Tuesday, April 11, 2017

Claudine Nash and Lynne S. Viti

A while back Claudine Nash sent me two poems from her recent book Parts per Trillion.  I hope that you will enjoy them!   "Permission Slip" is especially appropriate during this hectic spring semester.

"Permission Slip"

Today I permit myself to
forget what I know of gravity,
to awaken inattentive to mass
and weight and feel no force
other than the speed of promise.
I will allow this sensation to
propel me upwards with such
velocity that liftoff will
shake my doubtful features
unrecognizable to the side
of me that seeks to reunite
my bones with Earth.

I wish to remain airborne
as long as possible.  I grant
myself  permission to stuff
my ears with wind and answer
only to my truest name,  to snub
the voices that shout out the
physics and trajectories of me,
that scold “you get down this
very instant,  this place is a mess
and soaring time is over.”

(First appeared in Peeking Cat Poetry Magazine)

“Certain Words”

There are certain words you
would wait a lifetime to hear.
Like, “you didn’t ruin a
thing,” or “the ground between
us never turned to dust.”
Better still, “look, here’s a

stack of old envelopes
made out to you” and upon
inspecting their odd postmarks
and stamps, feel love leak
from their folds or read

scribbled between the lines of
the onionskin sheets within,
the explanation you’ve always
wanted interwoven with
the phrase “You were only
briefly forgotten.”

But mostly, you would
forfeit the scent of oncoming
rain or abandon the sight of
the swollen red moon just
to be told, “Please listen now,
there’s something I’m ready
to say.”

First appeared in The Problem with Loving Ghosts (Finishing Line Press, 2014)

Claudine Nash’s collections include her full-length poetry book Parts per Trillion (Aldrich Press, 2016) and her chapbook The Problem with Loving Ghosts  (Finishing Line Press, 2014). She also recently edited the collection  In So Many Words: Interviews and Poetry from Today’s Poets (Madness Muse Press, 2016) with Adam Levon Brown.  Her poetry has been nominated for a Pushcart Prize and has appeared in a wide range of magazines and anthologies including Asimov’s Science Fiction, Cloudbank, Haight Ashbury Literary Journal and Yellow Chair Review amongst others. She is also
a practicing psychologist. Website: www.claudinenashpoetry.com.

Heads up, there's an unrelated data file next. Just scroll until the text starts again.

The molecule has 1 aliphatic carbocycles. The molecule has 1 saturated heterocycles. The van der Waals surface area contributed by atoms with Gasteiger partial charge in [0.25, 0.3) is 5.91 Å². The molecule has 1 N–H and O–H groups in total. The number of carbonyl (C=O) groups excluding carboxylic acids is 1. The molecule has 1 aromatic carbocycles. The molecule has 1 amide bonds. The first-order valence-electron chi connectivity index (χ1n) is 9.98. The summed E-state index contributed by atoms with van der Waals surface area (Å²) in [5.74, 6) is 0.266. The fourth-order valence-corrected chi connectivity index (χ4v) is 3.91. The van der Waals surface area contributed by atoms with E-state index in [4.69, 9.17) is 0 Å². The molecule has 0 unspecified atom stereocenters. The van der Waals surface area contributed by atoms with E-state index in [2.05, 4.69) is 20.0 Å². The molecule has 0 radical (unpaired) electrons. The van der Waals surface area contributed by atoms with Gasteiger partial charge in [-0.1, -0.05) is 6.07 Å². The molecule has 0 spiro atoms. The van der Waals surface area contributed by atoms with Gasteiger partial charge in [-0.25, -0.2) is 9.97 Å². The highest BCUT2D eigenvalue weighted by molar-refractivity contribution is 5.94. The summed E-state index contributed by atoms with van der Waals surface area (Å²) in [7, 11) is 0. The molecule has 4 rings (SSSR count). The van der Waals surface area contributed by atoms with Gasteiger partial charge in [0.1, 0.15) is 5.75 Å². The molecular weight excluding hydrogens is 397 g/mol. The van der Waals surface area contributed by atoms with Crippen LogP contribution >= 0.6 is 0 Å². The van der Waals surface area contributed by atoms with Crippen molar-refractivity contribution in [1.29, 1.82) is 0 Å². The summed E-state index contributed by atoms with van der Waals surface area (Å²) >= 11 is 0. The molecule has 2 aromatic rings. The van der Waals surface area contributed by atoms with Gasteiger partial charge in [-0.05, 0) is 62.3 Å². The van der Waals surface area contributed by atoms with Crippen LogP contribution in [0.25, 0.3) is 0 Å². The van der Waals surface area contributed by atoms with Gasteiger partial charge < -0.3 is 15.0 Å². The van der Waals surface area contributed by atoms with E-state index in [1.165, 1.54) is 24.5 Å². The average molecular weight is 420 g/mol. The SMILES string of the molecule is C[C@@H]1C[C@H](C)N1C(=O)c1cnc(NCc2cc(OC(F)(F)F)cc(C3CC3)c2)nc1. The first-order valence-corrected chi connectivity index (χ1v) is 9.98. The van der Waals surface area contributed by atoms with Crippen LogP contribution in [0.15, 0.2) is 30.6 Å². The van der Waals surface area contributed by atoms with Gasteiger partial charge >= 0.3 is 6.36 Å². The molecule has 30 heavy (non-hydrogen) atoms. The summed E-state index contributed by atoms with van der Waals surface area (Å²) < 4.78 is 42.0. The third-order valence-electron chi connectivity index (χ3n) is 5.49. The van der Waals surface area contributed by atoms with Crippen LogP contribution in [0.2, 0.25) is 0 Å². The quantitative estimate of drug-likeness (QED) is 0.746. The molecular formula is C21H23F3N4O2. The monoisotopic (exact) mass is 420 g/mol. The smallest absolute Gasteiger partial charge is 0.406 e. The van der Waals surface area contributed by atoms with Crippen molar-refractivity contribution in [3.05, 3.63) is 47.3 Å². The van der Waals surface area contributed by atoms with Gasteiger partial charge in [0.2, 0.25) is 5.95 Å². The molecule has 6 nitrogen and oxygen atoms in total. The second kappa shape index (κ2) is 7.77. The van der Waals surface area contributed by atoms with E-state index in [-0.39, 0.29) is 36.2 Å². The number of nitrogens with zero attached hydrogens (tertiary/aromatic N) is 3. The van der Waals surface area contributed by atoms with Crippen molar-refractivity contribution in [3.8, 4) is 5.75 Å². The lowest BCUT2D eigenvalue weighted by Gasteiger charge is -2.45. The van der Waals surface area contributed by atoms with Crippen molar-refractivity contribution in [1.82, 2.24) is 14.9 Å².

Recently Lynne S. Viti (who served as a judge for the summer/fall 2016 contest) published a chapbook, Baltimore Girls, with Finishing Line Press.   I am thrilled to publish Sam Cornish's review here.

Baltimore Girls

Baltimore Girls is a brief collection of poems that examines the poet’s early life in the 1960s and the culture in which she grew up. It is personal history -- tales of a small group of young women who lived in the segregated city of my youth. The poems are mini-memoirs, snapshots of young women who had determined they were bound for greater things: “we were in a hurry to get out of town, out of state, through school, to a job...”

Although Viti tells us she “left as fast as she could,” her memories of people, places and her hometown culture remain vivid and sharp, filled with the manners and rituals of the era. She recounts a teen-age date as“a talisman of my life to come” because they spent the time talking “about the war, about Yeats...” This collection is significant for its realism, its honesty and its attention to detail. The poems are specific and descriptive, reminiscent of the lyric realism of James T. Farrell. This book establishes Viti as a poet of the memoir and local history. Her memories of time and place will resonate with many readers.

— Sam Cornish

If you'd like to read some of Lynne's poems, here is a link to some I published in August 2015:  http://thesongis.blogspot.com/2015/08/lynne-viti.html

To buy her wonderful book (which I encourage),  email Lynne at lviti@wellesley.edu for pricing details and to place an order. Proceeds will go to support Mercy High School Baltimore scholarship funds.

Lynne also added the following about an upcoming reading:  "I'm reading at Bird in Hand Books & Coffee on November 7, 2017 at 7 PM, in the Readings with Ralphie series. 11 E 33rd St, Baltimore, MD 21218."

Please spread the word!!!

Now for tonight's music.  I think I'll start with another song by Larry Young from an earlier album.  His "Of Love and Peace" does sound like flight: https://www.youtube.com/watch?v=IZOKMGe1nAI

Here is his version of "Seven Steps to Heaven": https://www.youtube.com/watch?v=qVGq-GQgVBU

I'll finish with his "Plaza del Toros," which is a little more conventional and bouncy: https://www.youtube.com/watch?v=AGB_fNG0R94  Grant Green plays on it as well.


  1. Valuable information which you have providing about the musics song i really appreciate it and really enjoy it.
    Kendrick Lamar

  2. Permission Slip made me cry. I've started listening to old jazz masters so I can work my way up to the more modern pieces you post.